bio | website | halgebra.math.msu.su/staff/… |
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location | Moscow | |
age | ||
visits | member for | 2 years, 8 months |
seen | 11 mins ago | |
stats | profile views | 1,467 |
Nov 3 |
comment |
Fantastic properties of Z/2Z
@Todd, I understand you but I prefer to use slightly different terminology. See this discussion in comments: mathoverflow.net/q/92972/24165 |
Nov 3 |
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Fantastic properties of Z/2Z
@Emil, every group of exponent two is a direct product of several two-element groups (if you believe the Axiom of Choice). |
Nov 3 |
awarded | Nice Answer |
Nov 3 |
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Which groups are LERF?
It is not LERF because of the Mikhailova subgroup with undecidable membership problem. |
Oct 31 |
awarded | Necromancer |
Oct 9 |
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Two questions about axiomatic rank of groups
@M.Shahryari, no way. Consider the variety of abelian groups. It satisfies the metabelian law $[[x,y],[z,t]]=1$ or the nilpotency law $[[x,y],z]=1$. Do you believe that these laws are equivalent to two-variable laws? |
Oct 8 |
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Two questions about axiomatic rank of groups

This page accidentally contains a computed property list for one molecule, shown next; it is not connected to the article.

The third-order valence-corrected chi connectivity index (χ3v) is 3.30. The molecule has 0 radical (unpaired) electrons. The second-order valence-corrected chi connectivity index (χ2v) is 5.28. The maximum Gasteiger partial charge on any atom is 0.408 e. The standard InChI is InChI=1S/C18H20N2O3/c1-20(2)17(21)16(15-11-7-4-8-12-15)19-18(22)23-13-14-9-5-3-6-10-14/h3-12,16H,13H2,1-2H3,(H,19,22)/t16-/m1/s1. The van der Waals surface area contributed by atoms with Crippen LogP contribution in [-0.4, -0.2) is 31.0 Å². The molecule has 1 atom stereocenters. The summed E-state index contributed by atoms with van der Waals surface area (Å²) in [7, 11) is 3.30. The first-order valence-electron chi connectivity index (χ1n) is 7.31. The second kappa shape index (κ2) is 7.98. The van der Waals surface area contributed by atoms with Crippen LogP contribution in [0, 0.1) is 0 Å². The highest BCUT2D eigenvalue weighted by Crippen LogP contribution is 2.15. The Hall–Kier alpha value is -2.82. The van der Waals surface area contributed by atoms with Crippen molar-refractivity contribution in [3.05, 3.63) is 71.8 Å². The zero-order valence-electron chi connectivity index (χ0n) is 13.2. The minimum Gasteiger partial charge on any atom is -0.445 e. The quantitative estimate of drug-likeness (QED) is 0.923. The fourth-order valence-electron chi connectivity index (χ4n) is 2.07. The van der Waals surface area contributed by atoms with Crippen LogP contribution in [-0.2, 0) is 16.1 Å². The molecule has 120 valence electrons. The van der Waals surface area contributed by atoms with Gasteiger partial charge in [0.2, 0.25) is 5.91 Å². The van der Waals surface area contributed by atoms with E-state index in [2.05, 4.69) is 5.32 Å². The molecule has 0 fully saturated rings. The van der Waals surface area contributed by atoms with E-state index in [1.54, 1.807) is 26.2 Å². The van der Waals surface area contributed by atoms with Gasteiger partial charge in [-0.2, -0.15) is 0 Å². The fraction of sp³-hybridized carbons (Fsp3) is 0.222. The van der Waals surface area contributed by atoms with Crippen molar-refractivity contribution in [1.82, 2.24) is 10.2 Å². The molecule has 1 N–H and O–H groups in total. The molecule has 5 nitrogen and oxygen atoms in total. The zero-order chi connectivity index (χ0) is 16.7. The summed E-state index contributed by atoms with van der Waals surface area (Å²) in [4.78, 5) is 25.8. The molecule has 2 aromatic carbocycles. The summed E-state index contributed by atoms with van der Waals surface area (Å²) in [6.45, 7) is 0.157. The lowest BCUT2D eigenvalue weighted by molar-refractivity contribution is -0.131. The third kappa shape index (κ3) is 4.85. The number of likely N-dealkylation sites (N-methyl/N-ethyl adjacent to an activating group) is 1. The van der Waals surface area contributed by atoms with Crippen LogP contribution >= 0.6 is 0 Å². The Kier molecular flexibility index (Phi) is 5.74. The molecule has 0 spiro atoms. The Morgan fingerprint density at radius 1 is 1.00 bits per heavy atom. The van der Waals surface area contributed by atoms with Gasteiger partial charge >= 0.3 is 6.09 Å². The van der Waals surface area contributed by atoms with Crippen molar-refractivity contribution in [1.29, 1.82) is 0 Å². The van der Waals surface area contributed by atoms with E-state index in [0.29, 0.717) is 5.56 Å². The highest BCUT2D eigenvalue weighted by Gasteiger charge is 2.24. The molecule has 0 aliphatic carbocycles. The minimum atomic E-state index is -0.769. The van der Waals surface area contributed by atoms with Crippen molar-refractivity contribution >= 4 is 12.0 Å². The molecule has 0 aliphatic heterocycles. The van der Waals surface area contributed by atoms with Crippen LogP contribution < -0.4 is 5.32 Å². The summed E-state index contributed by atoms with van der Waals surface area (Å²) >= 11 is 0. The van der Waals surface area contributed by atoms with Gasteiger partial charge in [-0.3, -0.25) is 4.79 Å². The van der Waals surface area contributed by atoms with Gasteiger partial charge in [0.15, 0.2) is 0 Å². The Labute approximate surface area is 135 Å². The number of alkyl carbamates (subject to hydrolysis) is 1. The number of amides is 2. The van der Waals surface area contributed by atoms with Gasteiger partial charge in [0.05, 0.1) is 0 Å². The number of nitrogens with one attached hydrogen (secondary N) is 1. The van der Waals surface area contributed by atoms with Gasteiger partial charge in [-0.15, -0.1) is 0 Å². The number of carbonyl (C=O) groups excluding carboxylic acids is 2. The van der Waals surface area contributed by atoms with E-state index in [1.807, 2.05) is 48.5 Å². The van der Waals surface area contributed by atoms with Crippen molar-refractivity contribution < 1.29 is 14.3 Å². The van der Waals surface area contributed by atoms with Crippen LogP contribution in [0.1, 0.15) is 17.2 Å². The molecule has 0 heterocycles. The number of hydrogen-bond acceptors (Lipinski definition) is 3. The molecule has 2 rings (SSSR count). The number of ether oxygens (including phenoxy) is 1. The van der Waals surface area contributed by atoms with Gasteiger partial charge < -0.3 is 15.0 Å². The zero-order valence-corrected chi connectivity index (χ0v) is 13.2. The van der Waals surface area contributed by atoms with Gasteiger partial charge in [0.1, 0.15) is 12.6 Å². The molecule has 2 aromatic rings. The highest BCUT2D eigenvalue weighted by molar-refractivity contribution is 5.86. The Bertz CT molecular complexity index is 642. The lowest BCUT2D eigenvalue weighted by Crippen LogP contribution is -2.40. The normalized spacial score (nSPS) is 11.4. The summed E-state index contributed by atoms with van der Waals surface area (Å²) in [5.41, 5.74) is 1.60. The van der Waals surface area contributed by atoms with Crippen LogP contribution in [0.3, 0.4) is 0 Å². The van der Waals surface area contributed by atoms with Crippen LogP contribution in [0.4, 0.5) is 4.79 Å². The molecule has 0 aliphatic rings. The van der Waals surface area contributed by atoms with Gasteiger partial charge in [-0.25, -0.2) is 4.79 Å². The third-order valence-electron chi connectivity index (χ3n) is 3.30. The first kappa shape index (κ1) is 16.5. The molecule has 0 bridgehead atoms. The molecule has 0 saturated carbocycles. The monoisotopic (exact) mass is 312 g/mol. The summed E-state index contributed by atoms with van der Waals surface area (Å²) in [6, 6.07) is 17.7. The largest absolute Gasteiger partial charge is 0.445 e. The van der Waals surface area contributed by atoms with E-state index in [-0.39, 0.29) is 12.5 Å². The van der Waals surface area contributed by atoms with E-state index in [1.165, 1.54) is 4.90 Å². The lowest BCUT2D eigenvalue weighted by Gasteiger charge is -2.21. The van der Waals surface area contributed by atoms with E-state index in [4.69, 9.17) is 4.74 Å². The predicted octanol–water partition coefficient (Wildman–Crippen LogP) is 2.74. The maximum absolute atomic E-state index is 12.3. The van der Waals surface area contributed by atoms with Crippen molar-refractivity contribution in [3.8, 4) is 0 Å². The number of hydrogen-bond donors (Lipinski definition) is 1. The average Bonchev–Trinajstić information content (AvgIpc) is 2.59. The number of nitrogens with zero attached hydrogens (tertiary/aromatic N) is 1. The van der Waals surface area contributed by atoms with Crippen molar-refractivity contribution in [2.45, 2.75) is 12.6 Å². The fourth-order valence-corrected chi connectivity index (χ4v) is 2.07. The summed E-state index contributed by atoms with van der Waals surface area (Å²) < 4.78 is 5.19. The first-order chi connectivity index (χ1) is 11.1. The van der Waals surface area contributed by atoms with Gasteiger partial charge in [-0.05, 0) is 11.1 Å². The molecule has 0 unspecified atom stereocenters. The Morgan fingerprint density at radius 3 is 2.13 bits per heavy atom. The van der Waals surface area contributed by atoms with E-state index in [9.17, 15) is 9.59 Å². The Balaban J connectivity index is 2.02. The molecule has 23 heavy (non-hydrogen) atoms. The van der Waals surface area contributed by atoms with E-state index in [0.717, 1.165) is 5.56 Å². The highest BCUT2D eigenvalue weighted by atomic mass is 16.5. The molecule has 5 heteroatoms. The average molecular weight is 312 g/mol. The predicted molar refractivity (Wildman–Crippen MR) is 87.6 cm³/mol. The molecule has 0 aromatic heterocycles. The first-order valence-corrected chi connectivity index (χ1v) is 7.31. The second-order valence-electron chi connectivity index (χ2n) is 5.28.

To question 1 the answer is obviously negative. Just consider the trivial variety, it has finite axiomatic rank but satisfies all identities. |
Aug 27 |
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Are infinite groups “locally topologizable”?
It is on page 339 of English edition. Unfortunately, Google preview rejects to show this page to me (but I may read the table of contents). |
Aug 26 |
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Are infinite groups “locally topologizable”?
I have a Russian edition. This is Chapter 10, Section 31, Subsection 3. |
Aug 25 |
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Invariant planes of a nilpotent matrix with two Jordan blocks of size two
This is the description of all of them, because any invariant subspace containing a vector $v$ shoud contain $Nv$. |
Aug 25 |
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Invariant planes of a nilpotent matrix with two Jordan blocks of size two
Take any vector $v$ not belonging to the kernel of $N$ and consider the space $\langle v,Nv\rangle$. This family and the kernel of $N$ are all spaces you ask about. |
Aug 24 |
awarded | Self-Learner |
Aug 23 |
answered | A sequence of subsets of an infinite group |
Aug 23 |
answered | Are infinite groups “locally topologizable”? |
Aug 23 |
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A sequence of subsets of an infinite group
A related question: mathoverflow.net/q/179177/24165 . |
Aug 23 |
asked | Are infinite groups “locally topologizable”? |
Jul 2 |
awarded | Curious |
Jun 2 |
awarded | Yearling |
Apr 24 |
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An element $g$ in a group such that neither $g=1$ nor $g\ne 1$ can be proved.
@Dan, surely. What you said is basically Metatheorem 3.5.2 from my answer. |
Mar 8 |
awarded | Popular Question |